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Balan Nair, EVP & CTO, Liberty Global, talks to DTVE about cable v the telcos, Liberty Go, the Project EOS set-top box, WiFi and the Internet of Things.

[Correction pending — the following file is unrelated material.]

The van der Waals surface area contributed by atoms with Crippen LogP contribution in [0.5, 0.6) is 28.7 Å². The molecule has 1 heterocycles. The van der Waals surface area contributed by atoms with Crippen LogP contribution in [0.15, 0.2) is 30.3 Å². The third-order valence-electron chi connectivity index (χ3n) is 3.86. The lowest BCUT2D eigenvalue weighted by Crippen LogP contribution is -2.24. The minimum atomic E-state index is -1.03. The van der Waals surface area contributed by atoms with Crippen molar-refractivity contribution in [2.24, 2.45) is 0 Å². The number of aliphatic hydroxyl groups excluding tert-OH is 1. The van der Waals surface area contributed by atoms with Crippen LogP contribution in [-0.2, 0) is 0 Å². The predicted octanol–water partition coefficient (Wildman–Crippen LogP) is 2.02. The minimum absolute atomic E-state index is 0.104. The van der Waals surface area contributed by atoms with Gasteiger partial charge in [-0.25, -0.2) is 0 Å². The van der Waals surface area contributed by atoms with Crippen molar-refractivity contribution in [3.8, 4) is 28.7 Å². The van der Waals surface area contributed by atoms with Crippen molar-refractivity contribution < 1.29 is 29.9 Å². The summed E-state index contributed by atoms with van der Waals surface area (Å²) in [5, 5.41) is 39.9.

John Garland Graves was taken aback when he walked into his McKinleyville, Calif., gym in October and learned that his SilverSneakers membership was being canceled.Since 2014, Graves, 69, has enjoyed free access to the gym through SilverSneakers, the nation’s best-known fitness program for seniors. He was disturbed by the news, as are many other people who have recently learned they’re losing this benefit.A controversial business decision by UnitedHealthcare, the nation’s largest health insurance carrier, is causing the disruption. As of Jan. 1, the company is dropping SilverSneakers — an optional benefit — for 1.2 million customers with Medicare Advantage plans in 11 states (California, Connecticut, Illinois, Indiana, Iowa, Kansas, Missouri, Nebraska, Nevada, North Carolina and Utah) as well as 1.3 million customers with Medicare supplemental (Medigap) insurance in nine states (Arizona, California, Connecticut, Illinois, Indiana, North Carolina, Ohio, Utah and Wisconsin).Graves, who works out four to five days a week and has a UnitedHealthcare Medigap policy, decided to seek coverage elsewhere after the company raised his policy’s rates and eliminated SilverSneakers in California. He has signed up for a new policy with Blue Shield of California.Starting next year, UnitedHealthcare will offer members a package of fitness and wellness benefits instead of paying to use SilverSneakers — a move that will give the company more control over its benefits and may save it money.Seniors with UnitedHealthcare Medicare supplemental policies will get 50 percent off memberships at thousands of gyms across the country, telephone access to wellness coaches and access to various online communities and health-related resources.Those with Medicare Advantage policies can join Renew Active, UnitedHealthcare’s fitness program, with a network of more than 7,000 sites, at no cost, and qualify for an evaluation from a personal trainer and an online brain-training program, among other services.Steve Warner, who leads UnitedHealthcare’s Medicare Advantage product team, explained the company’s move by noting that over 90 percent of policyholders who are eligible for SilverSneakers “never step foot in a gym” or use this benefit.UnitedHealthcare wants to reach “a broader portion of our membership” with a “wider variety of fitness resources,” he said, noting that the company’s shift away from SilverSneakers began last year and has accelerated this year.Altogether, more than 5 million customers have been affected. But the company is making market-by-market decisions, and nearly 675,000 UnitedHealthcare Medigap policyholders and 1.9 million UnitedHealthcare Medicare Advantage plan members will retain access to SilverSneakers in 2019.”I think it’s a smart move,” said Connie Holt, an independent broker with Goldsum Insurance Solutions of Pleasant Hill, Calif.But many of the company’s customers aren’t happy that SilverSneakers, which offers group classes tailored to seniors in addition to gym access at 15,000 sites, is disappearing. And confusion about alternatives is widespread.It’s one of the “top topics” that seniors have been raising over the past few months when they call Ohio’s Senior Health Insurance Information Program, said Chris Reeg, the OSHIIP program director.Michael Chanak Jr., 69, of Wadsworth, Ohio, had problems getting through to UnitedHealthcare’s customer relations department several times when he called with questions — a common complaint. “The way this is being implemented is a train wreck,” said Chanak, who has a UnitedHealthcare Medicare supplemental policy and spends an hour every day exercising at his gym.People are “extremely upset,” wrote Margaret Lee of Arroyo Grande, Calif., in an email. “That’s about the only topic of conversation at my water exercise class!”AARP has also become a target of anger because it endorses UnitedHealthcare’s Medigap and Medicare Advantage insurance policies — an arrangement that yields substantial royalties for the organization.In an email, Mark Bagley, a spokesman for the organization, said “[UnitedHealthcare], not AARP, operates these plans and determines the benefits.””I will be dropping my AARP membership when it is time to renew,” wrote Shelley Holbrook, 67, of Yorba Linda, Calif., a UnitedHealthcare Medigap policyholder, in an email exchange about the loss of SilverSneakers. “I am a Parkinson’s patient who has been prescribed this type of exercise program,” she explained. “This program is under the guidance of certified instructors that make sure the exercise routines are performed correctly. … An ordinary gym membership provides no instruction on how to use the equipment safely for seniors.””A health coach is not what I need,” Holbrook continued. “I have used the health coaches before, and have found them to be totally worthless.”For policyholders like Holbrook, the situation is complicated by another factor: Federal laws don’t ensure that seniors can switch Medicare supplemental insurance plans without undergoing new medical evaluations after an initial “guarantee issue” period. (This period occurs six months following a person’s enrollment in Medicare. Changes are allowed under a few specific circumstances and by laws in a few states.)If seniors can meet medical standards, they’ll find SilverSneakers available from other insurance operators. In 2019, Tivity Health is offering the program through more than 65 health plans covering more than 15 million older adults and introducing a new digital platform that emphasizes its social benefits: SilverSneakers Connect.”There are people we’ve learned who are alone but don’t want to go to the gym,” and the new platform can help them connect with each other as well as activities in their communities, said Donato Tramuto, Tivity Health’s CEO. Recent research suggests that SilverSneakers may help reduce isolation and loneliness in seniors who go to classes and form new relationships, he noted.Whether UnitedHealthcare’s health plans will be less appealing because of the shift away from SilverSneakers is yet to be determined. Several years ago, Humana, another giant insurer, also began reducing the number of plans that offered SilverSneakers, but it faced a backlash from members and sales representatives. “The membership perceives [SilverSneakers] as a valuable benefit despite the fact that not everyone uses it,” said George Renaudin, Humana’s senior vice president of Medicare.Humana subsequently reversed course and is now making SilverSneakers broadly available to about 3.5 million Medicare Advantage and Medigap policyholders.Ray Liss, who retired seven years ago, just changed over from UnitedHealthcare to a Humana Medicare supplemental policy with his wife. The loss of SilverSneakers precipitated the switch, which has an unexpected benefit: The couple will save almost $60 a month next year on their new policy.In an email, Liss, who declined to say where he lives, was philosophical about the value of exploring his options, writing, “I was pretty mad at the time, but it worked out for the best.”Kaiser Health News is a nonprofit news service covering health issues. It is an editorially independent program of the Kaiser Family Foundation that is not affiliated with Kaiser Permanente.KHN’s coverage related to aging and improving care of older adults is supported in part by The John A. Hartford Foundation. Copyright 2018 Kaiser Health News. To see more, visit Kaiser Health News.